Who are related parties in an SMSF? And why you need to identify them.

One of the main reasons for setting up an SMSF is the flexibility and freedom it can give you to plan for your retirement. But that flexibility and freedom isn’t unrestricted and when it comes to the investments your SMSF makes, there are legal barriers that limit or prevent investments involving related parties.

 

The reasons for those restrictions is to ensure that SMSFs stick to the fundamental purpose for which they are intended  – to provide death or retirement benefits to the fund members and dependents. Funds are not supposed to be used as a way of providing benefits in the present day to either the member or the member’s dependents.

 

So, what are the key restrictions for related party dealings? Well, an SMSF:

  • can only purchase business real property from a related party (business real property generally means land and buildings used wholly and exclusively in a business ;
  • can only invest up to 5% of the total value of its assets in a related entity;
  • can only lease an SMSF property (i.e. non business real property) to a related party if the property’s value does not exceed 5% of the value of the SMSF’s asset.
  • can only lend money to a related entity of up to 5% of the value of its total assets; and,
  • can only invest in a related entity if it is a non-geared entity.

 

So, establishing who and who isn’t a related party or related entity of your SMSF can be enormously important and its one that many SMSFs get wrong, leading to unwanted attention from the Australian Taxation Office (ATO).

 

A related party is defined in sec 10(1) Superannuation Industry Supervision Act 1993 (known as the SIS Act, which is the key piece of law governing the administration of super funds) as:

 

  • All members of the fund
  • Associates of fund members, which include
    • the relatives of each member. This is very broadly defined to include:
      • parents
      • grandparents
      • brothers and sisters
      • uncles, aunts, nephews and nieces
      • lineal descendant or adopted children of the member or their spouse
      • a spouse of any of these individuals.

 

Cousins are excluded.

 

Spouses of the member are included; the definition of a spouse includes another person (whether of the same sex or a different sex) with whom the person is in a relationship that is registered under a law of a State or Territory, including a person who, although not legally married to the person, lives with the person on a genuine domestic basis in a relationship as a couple.

  • the business partners of each member
  • any spouse or child of those business partners
  • any company the member or their associates control or influence
  • any trust the member or their associates control.
  • Standard employer–sponsors. These are are employers who contribute to the super fund for the benefit of a member, under an arrangement between the employer and a trustee of the fund. Note that this doesn’t necessarily catch most employers who make contributions to an SMSF. Usually such arrangements arise because the employer sponsor makes contributions into an employee’s SMSF because they have an arrangement with the member (i.e. the member tells to the employer to contribute) and not due to an arrangement the employer has with the SMSF trustee.  Usually, the only time that an SMSF has a standard employer sponsor is where one is named in the trust deed.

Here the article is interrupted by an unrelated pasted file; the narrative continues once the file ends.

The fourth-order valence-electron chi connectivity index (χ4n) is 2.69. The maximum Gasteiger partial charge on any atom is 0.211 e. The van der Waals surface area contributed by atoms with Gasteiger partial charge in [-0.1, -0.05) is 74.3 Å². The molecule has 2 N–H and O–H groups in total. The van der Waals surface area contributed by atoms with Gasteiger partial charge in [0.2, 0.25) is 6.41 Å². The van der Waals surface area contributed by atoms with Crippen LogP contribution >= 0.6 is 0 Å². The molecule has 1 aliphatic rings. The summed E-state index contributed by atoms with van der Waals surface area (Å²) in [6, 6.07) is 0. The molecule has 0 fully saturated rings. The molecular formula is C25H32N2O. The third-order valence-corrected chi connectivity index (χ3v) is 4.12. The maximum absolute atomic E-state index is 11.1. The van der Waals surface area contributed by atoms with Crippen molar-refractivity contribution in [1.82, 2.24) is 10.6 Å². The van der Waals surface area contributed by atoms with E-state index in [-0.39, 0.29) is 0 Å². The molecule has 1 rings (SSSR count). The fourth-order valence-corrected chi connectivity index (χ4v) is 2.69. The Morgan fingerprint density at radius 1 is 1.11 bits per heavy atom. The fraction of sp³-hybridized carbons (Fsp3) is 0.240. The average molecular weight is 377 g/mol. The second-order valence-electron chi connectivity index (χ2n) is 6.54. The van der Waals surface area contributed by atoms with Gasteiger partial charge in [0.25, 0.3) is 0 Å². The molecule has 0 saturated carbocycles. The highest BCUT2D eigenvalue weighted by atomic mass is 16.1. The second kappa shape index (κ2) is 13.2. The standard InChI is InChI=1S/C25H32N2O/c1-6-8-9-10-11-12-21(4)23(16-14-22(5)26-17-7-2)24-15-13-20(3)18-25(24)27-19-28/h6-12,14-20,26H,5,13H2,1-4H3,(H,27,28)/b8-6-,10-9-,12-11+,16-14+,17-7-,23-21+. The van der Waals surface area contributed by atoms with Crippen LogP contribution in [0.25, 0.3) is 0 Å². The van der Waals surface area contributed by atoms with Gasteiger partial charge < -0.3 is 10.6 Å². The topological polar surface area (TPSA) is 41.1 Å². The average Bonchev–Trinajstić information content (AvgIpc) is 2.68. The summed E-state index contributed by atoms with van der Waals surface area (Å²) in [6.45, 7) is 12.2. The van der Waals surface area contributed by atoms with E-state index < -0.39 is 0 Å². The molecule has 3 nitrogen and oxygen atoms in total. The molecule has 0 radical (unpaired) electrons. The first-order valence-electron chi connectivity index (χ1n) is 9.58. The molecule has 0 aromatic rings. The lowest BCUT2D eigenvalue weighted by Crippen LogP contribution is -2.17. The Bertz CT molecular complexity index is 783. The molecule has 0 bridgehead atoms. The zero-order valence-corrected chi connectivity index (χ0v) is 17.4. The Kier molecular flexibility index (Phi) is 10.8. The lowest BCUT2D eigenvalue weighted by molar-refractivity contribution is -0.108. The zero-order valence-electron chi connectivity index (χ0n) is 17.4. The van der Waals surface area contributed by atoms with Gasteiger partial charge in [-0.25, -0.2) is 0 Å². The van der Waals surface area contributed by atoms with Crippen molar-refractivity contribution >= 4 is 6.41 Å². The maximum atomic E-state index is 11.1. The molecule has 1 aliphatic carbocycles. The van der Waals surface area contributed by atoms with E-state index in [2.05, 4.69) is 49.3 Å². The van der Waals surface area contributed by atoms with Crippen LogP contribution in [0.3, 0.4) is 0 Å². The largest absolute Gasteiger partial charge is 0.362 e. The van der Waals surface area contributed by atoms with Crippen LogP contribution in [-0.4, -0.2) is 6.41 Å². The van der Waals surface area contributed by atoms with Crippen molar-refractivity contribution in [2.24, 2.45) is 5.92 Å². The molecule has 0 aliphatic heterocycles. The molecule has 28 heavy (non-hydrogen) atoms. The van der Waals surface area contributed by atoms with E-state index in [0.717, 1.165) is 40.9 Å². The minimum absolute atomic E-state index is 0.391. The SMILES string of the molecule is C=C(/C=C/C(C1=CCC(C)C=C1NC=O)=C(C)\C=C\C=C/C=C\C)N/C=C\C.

• Associates of standard employer–sponsors, which include
    • business partners and companies or trusts the employer controls (either alone or with their other associates)
    • companies and trusts that control the employer.
  • A Part 8 associate of a member or a standard employer sponsor. The reason for the term “Part 8 Associate” is that it is defined under PART 8 – In-House Asset Rules Applying To Regulated Superannuation Funds in the Superannuation Industry (Supervision) Act 1993.

 

Partnership

To work out whether someone is a a business partner of a member of an SMSF, you need to consider whether a partnership exists.  A partnership is an association of persons carrying on business as partners or in receipt of income or statutory income jointly.  Examples would include opening a joint bank account which derives interest income; investing in property which derives rent; or creating a partnership to run a business.

 

Control of a Trust

A member of the SMSF will be considered to control a trust where the member and/or their associates are:

  • Entitled to a fixed entitlement of more than 50% of the capital of the trust, or
  • Able or accustomed to direct the trustee to act in accordance with their directions or
  • Able to appoint or remove trustees.

 

Control of a Company

A member of the SMSF will be considered to control a company if:

  • A company is sufficiently influenced by the member and/or the associates of that member.  This is where a majority of its directors, are accustomed, obliged or expected to act in accordance with directions, instructions or wishes of the member and/or the associates of the member.
  • A member and/or an associate of that member have a majority voting interest in a company.  This is where they are in a position to cast, control the casting vote, or have more than 50% of the maximum number of votes at the annual general meeting of that company.

 

Once you’ve been through the exercise of working out who is and who isn’t a related party, you can then apply that information to a proposed transaction to see if it is a prohibited investment transaction with a related party.

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About the author: Mark Chapman

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